Overtime and Employer-Paid Smartphones: The Misconceptions and the Cost of Non-Compliance

If you’re like many Ontario employers, it is possible that you do not completely understand your overtime pay obligations and in these days of smart phones and easy accessibility to the workplace, employers can create liability by expecting additional work, particularly when it comes to email and smartphones.

In recent years, there have been a few high-profile class-action claims for unpaid overtime. It is becoming increasingly common for individuals to complain they are working extra hours, without compensation, often due to being provided with an employer-paid smartphone and then being expected to check/respond to email messages while off-duty.

Unfortunately, many companies unknowingly violate overtime pay requirements and, as a consequence, have accumulated significant financial liability. Many employers are also the subject of overtime claims because they have no records to defend themselves with. Some common misconceptions regarding overtime pay requirements are:

  1. Paying a fixed annual salary exempts an employee from overtime. Not true. Just because someone is paid by annual salary does not mean they can be required to work extra hours without compensation. The employer is still responsible for calculating and paying overtime when its non-managerial non-exempt employees work qualifying hours.  It is critical that employers have a process to monitor and control overtime hours for all eligible employees, whether salaried or not.
  2. Managers/Supervisors are not entitled to overtime. Not always true. Although Employment Standards legislation does exempt the overtime pay requirement for managerial roles and for certain types of duties, our courts and tribunals will look beyond the job title and examine specific duties to ensure a claimed overtime exemption is legitimate. Giving someone a managerial or supervisory title simply to avoid overtime is not a good plan.
  3. If an employee chooses to work longer, it’s on their own time. If an employee works extra hours in the workplace and/or responds to emails after hours, their “normal” work week can easily grow beyond the standard week. In Ontario, any hours over 44 per week are considered overtime and payable at time and a half.  So, a salaried employee could be racking up a weekly entitlement of overtime pay and those hours count even if the employer hasn’t specifically asked them to be worked.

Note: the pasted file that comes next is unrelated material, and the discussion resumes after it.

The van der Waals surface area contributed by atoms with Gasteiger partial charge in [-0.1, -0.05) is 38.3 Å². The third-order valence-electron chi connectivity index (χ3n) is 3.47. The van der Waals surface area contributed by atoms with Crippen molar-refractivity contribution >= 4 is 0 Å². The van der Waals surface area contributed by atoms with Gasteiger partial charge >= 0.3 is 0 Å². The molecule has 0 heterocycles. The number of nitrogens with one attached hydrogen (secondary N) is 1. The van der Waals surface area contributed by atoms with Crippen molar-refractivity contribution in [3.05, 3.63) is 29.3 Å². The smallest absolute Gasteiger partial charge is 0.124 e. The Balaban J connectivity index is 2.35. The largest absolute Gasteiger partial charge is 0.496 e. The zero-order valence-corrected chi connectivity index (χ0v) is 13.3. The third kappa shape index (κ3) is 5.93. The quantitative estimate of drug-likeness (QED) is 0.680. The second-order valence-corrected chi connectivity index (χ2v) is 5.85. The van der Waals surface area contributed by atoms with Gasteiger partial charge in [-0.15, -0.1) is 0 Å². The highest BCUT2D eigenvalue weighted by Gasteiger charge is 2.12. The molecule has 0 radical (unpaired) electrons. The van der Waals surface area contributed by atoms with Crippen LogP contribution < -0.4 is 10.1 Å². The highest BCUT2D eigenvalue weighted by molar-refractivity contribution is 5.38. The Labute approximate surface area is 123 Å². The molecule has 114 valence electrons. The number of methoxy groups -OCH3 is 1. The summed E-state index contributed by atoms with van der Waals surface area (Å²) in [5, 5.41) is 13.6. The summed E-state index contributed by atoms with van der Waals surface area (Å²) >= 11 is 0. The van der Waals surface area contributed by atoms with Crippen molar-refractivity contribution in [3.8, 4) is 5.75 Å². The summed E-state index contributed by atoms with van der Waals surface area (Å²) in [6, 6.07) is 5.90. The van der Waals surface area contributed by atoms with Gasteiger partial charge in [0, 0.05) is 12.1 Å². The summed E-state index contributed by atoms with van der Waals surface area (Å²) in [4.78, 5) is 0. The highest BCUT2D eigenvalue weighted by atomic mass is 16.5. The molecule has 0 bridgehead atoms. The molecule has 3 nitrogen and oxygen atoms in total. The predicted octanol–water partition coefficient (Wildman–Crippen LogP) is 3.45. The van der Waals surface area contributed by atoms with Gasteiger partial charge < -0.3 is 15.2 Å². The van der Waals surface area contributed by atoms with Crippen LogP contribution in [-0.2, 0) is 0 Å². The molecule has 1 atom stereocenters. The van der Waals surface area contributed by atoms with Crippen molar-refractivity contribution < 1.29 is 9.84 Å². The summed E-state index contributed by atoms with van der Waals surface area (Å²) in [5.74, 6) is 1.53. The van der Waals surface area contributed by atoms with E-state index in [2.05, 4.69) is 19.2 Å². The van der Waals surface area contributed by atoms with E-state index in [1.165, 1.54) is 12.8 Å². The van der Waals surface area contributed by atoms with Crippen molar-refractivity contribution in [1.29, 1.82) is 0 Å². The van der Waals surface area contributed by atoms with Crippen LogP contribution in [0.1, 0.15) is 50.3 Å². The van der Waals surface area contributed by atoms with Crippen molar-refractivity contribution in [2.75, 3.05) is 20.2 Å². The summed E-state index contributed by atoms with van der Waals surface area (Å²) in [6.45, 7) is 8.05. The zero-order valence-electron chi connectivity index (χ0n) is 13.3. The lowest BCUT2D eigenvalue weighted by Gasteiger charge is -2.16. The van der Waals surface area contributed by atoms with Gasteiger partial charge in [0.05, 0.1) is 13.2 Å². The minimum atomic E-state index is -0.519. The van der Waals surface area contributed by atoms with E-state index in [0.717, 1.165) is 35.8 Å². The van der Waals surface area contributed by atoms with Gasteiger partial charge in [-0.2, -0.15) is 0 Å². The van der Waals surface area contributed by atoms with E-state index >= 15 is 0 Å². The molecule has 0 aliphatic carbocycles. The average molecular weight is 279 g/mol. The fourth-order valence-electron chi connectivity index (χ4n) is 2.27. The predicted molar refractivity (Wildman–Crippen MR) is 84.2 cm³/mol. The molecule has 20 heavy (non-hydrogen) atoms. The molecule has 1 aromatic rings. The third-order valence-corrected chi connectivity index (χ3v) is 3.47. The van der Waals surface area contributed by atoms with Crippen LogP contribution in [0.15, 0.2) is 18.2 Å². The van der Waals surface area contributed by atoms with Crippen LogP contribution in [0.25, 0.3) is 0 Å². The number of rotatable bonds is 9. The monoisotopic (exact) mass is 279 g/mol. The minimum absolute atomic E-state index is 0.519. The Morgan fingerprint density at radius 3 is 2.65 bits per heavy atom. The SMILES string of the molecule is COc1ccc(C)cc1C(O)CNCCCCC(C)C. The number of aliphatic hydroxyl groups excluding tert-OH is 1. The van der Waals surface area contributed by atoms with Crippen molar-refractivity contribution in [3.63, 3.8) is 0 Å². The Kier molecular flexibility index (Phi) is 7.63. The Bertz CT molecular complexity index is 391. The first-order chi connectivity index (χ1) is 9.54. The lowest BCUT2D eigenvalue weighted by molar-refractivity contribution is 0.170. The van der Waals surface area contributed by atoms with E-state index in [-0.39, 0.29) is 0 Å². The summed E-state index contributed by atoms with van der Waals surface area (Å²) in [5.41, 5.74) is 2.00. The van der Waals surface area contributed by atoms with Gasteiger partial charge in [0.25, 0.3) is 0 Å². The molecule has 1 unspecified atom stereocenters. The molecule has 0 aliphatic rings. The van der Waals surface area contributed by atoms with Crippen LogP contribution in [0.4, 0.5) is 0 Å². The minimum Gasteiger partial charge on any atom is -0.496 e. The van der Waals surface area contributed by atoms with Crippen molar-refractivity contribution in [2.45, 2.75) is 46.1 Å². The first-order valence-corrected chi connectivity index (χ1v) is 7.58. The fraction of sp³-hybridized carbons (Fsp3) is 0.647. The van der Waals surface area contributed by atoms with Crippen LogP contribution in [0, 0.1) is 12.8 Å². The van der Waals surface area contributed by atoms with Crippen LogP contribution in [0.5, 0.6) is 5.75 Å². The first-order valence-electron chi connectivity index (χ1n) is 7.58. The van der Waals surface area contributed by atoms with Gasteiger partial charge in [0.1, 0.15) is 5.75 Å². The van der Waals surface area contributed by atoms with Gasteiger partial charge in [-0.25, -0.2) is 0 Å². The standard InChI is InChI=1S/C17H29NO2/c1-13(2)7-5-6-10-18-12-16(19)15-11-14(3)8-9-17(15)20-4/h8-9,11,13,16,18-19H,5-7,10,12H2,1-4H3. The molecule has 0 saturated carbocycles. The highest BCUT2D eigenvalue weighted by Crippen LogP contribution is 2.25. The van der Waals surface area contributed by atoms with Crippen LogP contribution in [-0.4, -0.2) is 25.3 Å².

4. Smartphones and After-Hours Activities. Increasingly Dangerous territory. The widespread use of smartphones and the expectation individuals check their email away from work has been a hot topic for a while. Doing so counts in the calculation of the individual’s work hours and unless they are “overtime exempt”, this may result in a significant liability. Even if an employer has a policy prohibiting after-work email use, it is only as strong as the corresponding practice.
  5. My employees are salaried, so I don’t have to track their hours. Huge risk. Many feel that tracking a salaried employee’s hours is somehow demeaning, so many employers don’t do it and, therefore, have no record of the actual hours worked by an individual. In recent years, typically after a termination, an individual may have combined a claim for unpaid overtime with their wrongful dismissal claim. The individual would have handwritten or other informal records of their hours, and the employer would have nothing, resulting in the employer having exposed itself to liability for overtime pay.
  6. Claims are rare. Not true. Today’s workers are more knowledgeable about their rights. It is now expected that a terminated employee will seek legal advice about the reasonableness of the employer’s severance offer and demand more, and the discovery of a hidden overtime claim will increase that liability. Sometimes, these allegations of unpaid overtime are quite legitimate. Unfortunately, there are some workplaces where vulnerable employees are taken advantage of and forced to work extra unpaid hours.

In short: an organization must be proactive in assessing its compliance with basic employment regulations, or risk legal entanglements and/or government regulators challenging your practices and procedures.

At HR Strategic Partners, we have developed an HR Audit tool that we use to help employers achieve compliance with employment regulations, including Overtime practices and policies, thereby reducing the risk of employee claims and damage to company reputation caused by embarrassing litigation.  It is an invaluable tool in helping employers navigate the increasingly complex employment laws and mitigate risk.

You can follow HR Strategic Partners on Twitter at @HRSP_CA, or check out their website at www.hrsp.ca.

Andrea MacLean is the Managing Director for HR Strategic Partners, an HR Consulting company.



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